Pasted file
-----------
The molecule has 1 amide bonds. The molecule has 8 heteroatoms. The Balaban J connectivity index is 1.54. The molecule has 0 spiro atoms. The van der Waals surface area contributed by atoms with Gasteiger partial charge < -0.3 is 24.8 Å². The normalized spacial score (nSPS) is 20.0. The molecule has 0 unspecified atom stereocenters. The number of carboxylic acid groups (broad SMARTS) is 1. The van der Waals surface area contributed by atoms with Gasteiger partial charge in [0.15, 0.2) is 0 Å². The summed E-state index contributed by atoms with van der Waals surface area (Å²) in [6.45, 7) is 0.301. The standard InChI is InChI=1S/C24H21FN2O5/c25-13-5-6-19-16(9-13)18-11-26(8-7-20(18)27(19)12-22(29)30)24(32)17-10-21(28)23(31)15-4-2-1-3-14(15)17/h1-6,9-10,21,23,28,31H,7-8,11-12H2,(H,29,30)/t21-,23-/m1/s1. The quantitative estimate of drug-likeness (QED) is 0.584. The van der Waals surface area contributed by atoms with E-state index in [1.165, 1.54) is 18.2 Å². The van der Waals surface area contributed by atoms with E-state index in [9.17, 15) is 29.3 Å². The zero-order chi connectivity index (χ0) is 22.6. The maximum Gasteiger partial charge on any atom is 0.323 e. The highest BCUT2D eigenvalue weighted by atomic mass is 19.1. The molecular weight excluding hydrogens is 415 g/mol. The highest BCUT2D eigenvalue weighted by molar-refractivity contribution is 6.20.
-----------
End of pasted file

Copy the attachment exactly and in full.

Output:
The molecule has 1 amide bonds. The molecule has 8 heteroatoms. The Balaban J connectivity index is 1.54. The molecule has 0 spiro atoms. The van der Waals surface area contributed by atoms with Gasteiger partial charge < -0.3 is 24.8 Å². The normalized spacial score (nSPS) is 20.0. The molecule has 0 unspecified atom stereocenters. The number of carboxylic acid groups (broad SMARTS) is 1. The van der Waals surface area contributed by atoms with Gasteiger partial charge in [0.15, 0.2) is 0 Å². The summed E-state index contributed by atoms with van der Waals surface area (Å²) in [6.45, 7) is 0.301. The standard InChI is InChI=1S/C24H21FN2O5/c25-13-5-6-19-16(9-13)18-11-26(8-7-20(18)27(19)12-22(29)30)24(32)17-10-21(28)23(31)15-4-2-1-3-14(15)17/h1-6,9-10,21,23,28,31H,7-8,11-12H2,(H,29,30)/t21-,23-/m1/s1. The quantitative estimate of drug-likeness (QED) is 0.584. The van der Waals surface area contributed by atoms with E-state index in [1.165, 1.54) is 18.2 Å². The van der Waals surface area contributed by atoms with E-state index in [9.17, 15) is 29.3 Å². The zero-order chi connectivity index (χ0) is 22.6. The maximum Gasteiger partial charge on any atom is 0.323 e. The highest BCUT2D eigenvalue weighted by atomic mass is 19.1. The molecular weight excluding hydrogens is 415 g/mol. The highest BCUT2D eigenvalue weighted by molar-refractivity contribution is 6.20.